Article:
1 cup water

1/2 cup brandy/rum


2 1/2 cups all purpose flour

1 1/2 tsp baking powder

1/2 tsp baking Soda

1/2 tsp salt

1/4 tsp ground cloves

3/4 tsp ground cinnamon

1/2 tsp ground nutmeg

1 3/8 cups (2 sticks and 3 tbsp.) unsalted butter, at room temperature

2 3/4 cups powdered sugar

5 eggs, separated

1 tsp vanilla extract

4 tbsp orange marmalade

1/2 tsp orange zest

3 tbsp lime juice

3 tbsp powdered sugar

1 cup chopped nuts (walnuts, cashew nuts)

Soaking the fruits (A few weeks, preferably a couple of months ahead of baking the cake)

Finely chop the dry fruits.

In a non-stick sauce pan, add the sugar and let it caramelize. Once the sugar caramelizes or turns into brown color, take the sauce pan off the heat and carefully add water little by little. Be careful to avoid splashes as the caramelized sugar would be extremely hot. Stir well.

Add the chopped dry fruits and reheat mixture until it starts boiling.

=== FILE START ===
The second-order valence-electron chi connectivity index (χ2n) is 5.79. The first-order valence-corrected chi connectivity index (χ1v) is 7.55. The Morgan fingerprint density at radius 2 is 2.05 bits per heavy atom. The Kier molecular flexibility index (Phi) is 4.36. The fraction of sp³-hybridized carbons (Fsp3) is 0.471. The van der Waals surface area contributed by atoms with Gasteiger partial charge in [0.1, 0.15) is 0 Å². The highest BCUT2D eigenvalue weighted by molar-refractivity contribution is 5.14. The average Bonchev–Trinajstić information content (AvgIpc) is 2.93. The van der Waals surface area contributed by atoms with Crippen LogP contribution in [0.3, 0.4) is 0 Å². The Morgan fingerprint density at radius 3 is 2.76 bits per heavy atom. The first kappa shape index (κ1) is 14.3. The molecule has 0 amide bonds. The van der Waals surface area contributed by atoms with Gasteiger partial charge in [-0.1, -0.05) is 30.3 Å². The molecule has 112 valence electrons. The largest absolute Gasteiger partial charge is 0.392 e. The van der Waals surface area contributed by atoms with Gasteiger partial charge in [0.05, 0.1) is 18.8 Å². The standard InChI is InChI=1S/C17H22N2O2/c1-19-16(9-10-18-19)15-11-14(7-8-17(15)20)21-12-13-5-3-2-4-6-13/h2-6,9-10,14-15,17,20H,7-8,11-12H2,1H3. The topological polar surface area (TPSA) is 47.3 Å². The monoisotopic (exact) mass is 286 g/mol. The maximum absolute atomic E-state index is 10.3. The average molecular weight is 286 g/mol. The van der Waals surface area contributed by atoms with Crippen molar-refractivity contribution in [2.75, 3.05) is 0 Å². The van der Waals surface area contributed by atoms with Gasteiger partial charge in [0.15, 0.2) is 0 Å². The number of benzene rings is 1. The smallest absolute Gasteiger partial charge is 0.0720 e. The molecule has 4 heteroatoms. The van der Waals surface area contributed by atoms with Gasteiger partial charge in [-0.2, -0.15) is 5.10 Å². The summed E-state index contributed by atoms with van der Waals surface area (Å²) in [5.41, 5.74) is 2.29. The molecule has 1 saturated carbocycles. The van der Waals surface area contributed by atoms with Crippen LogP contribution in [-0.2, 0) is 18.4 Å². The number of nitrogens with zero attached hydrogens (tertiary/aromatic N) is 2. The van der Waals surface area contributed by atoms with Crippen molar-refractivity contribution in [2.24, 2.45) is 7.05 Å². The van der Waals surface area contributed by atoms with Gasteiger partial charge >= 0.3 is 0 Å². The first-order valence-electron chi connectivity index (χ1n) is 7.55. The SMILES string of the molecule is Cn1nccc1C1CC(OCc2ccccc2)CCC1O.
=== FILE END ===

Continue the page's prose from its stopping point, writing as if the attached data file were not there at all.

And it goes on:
Take it off the heat and add brandy or rum.

Let the mixture cool completely; cover and seal in an air tight container.

Making the cake batter

Preheat the oven to 350 degree F.

Grease the cake pan and line it with parchment paper. Since I used a Bundt pan, I just greased it.

Sift the flour, salt, baking powder, baking soda and spices (cloves, cinnamon, nutmeg) and keep it aside.

Mix the butter and sugar together and add the egg yolk one by one until everything is incorporated.

Add the soaked dry fruits and mix.

Stir in the flour mixture in batches and mix.

Add vanilla, orange marmalade, orange zest and the chopped nuts.

In a big bowl, beat the egg whites until they form stiff peaks. Add the lime juice and powdered sugar and mix again.